How to establish your nonprofit’s authority through content curation
If the proliferation of information available in today’s world leaves you feeling like you’re staring at a television set with black and white dancing static in front of you, you’re not alone. Ever since the term ‘information explosion’ was first coined, and linked to the online world, we’ve been trying to find shapes, clarity and meaning in the static. Or, at the very least, find the latest side-splitting animated gifs about the nonprofit sector. In all seriousness, as much as it can be a challenge to deal with the dancing static around us, there’s an opportunity here for many charities and nonprofits to differentiate themselves by acting as managers and organizers of information.
Content curation is nothing new. It’s a practice long associated with libraries, museums, galleries and other institutions for hundreds of years. In its current context, there are a number of definitions available about what content curation is. One of my favourites, from a marketing communications perspective, is from Content Rules, where authors Anne Handley and C.C. Chapman describe content curation as, “…the act of continually identifying, selecting and sharing the best and most relevant online content and other online resources on a specific subject to match the needs of a specific audience.”
Establish your content curation strategy
Content curation can be as simple or as complex as you want it to be for your organization. Starting off simple will allow the flexibility to experiment and refine what works best for you and your audience. However, before diving in, it’s a good idea to answer some of these questions:
What are your content curation goals? What do you hope to get out of your content curation activity? Is it to provide thought leadership, support fundraising or marketing goals, or perhaps to educate your audiences on a particular matter or topic of importance? Think about the messages you wish to convey and what calls-to-action you will want to integrate within your content curation.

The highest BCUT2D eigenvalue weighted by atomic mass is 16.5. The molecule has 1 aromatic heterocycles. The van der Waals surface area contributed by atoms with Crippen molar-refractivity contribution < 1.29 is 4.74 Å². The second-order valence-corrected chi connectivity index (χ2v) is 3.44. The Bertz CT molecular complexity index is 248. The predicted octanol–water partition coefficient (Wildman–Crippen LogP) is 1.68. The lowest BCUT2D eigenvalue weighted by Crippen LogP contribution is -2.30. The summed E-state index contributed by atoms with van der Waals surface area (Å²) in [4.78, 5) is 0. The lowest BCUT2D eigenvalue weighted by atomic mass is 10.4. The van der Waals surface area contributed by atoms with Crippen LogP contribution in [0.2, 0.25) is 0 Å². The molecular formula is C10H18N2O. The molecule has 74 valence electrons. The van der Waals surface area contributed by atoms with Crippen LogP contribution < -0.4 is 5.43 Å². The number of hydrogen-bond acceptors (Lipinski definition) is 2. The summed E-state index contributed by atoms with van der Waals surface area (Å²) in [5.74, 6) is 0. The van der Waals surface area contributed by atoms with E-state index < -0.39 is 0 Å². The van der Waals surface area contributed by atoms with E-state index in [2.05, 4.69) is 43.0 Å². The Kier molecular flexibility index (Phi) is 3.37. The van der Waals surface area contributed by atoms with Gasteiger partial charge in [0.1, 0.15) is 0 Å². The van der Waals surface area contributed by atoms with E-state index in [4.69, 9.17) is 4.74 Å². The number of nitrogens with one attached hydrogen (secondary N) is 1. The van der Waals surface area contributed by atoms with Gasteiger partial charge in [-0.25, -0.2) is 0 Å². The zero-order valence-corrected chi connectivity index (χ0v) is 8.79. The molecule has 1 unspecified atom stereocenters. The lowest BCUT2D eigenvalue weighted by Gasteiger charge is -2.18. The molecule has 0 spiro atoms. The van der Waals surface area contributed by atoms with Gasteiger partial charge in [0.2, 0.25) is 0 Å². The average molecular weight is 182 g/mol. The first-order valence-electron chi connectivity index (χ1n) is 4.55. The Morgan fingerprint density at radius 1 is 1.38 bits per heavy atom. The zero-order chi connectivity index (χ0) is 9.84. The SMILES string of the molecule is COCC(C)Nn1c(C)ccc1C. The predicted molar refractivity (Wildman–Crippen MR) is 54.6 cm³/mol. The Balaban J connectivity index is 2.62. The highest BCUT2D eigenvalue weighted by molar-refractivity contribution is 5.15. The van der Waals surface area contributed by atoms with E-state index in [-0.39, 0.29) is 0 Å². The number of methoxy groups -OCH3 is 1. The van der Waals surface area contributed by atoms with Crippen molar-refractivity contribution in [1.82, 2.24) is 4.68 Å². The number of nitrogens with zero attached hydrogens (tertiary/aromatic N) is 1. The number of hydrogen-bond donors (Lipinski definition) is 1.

Who are your existing audiences? It’s important to keep in mind who you are trying to reach and their needs. The content topics you end up choosing need to be the topics your audience cares about and will want to read.
What is your subject matter expertise? If it has been awhile, give your mission statement and strategic plans (any relevant plans you have) a quick review. This keeps your content curation aligned with your organization’s overall goals and will better match your audience’s expectations of the type of content you will share. And, your area of expertise should ideally pop out to you from the review of these documents.
When will you communicate? Consider the timing aspect; when should you share your content. Does your audience spend time online first thing in the morning, during the day or evening? Maybe the best time to get their attention is on weekends rather than weekdays? Try to understand your audience’s online habits and deliver content to them when they are most likely to see it and be the most receptive to what you have to share.
The Imagine Canada Example
At Imagine Canada we rely on segmented audience information for our various programs, services and initiatives but for our purposes here, our core audience is charity and nonprofit professionals (paid and volunteer). They are looking for practical information, guidance, insights, resources, inspiration and opportunities to connect with peers in order to improve their organizations, and as a result, strengthen the communities they serve.
In summarizing our mission and strategic objectives, our cause is Canada’s charities and nonprofits and our three broad goals are to strengthen the sector’s collective voice, create opportunities to connect and learn from each other, and build the sector’s capacity to succeed. Our areas of expertise are strongly linked to our mission and goals and through our content curation. We connect our audiences to timely, relevant and useful information about charities and nonprofits, the environment in which they operate, and the issues that affect the sector as a whole. Meeting our audience’s needs with this information supports our brand and marketing communications objectives, creates awareness about important issues, helps to position us as thought leaders, and meets our desire to serve as a catalyst for broader discussions.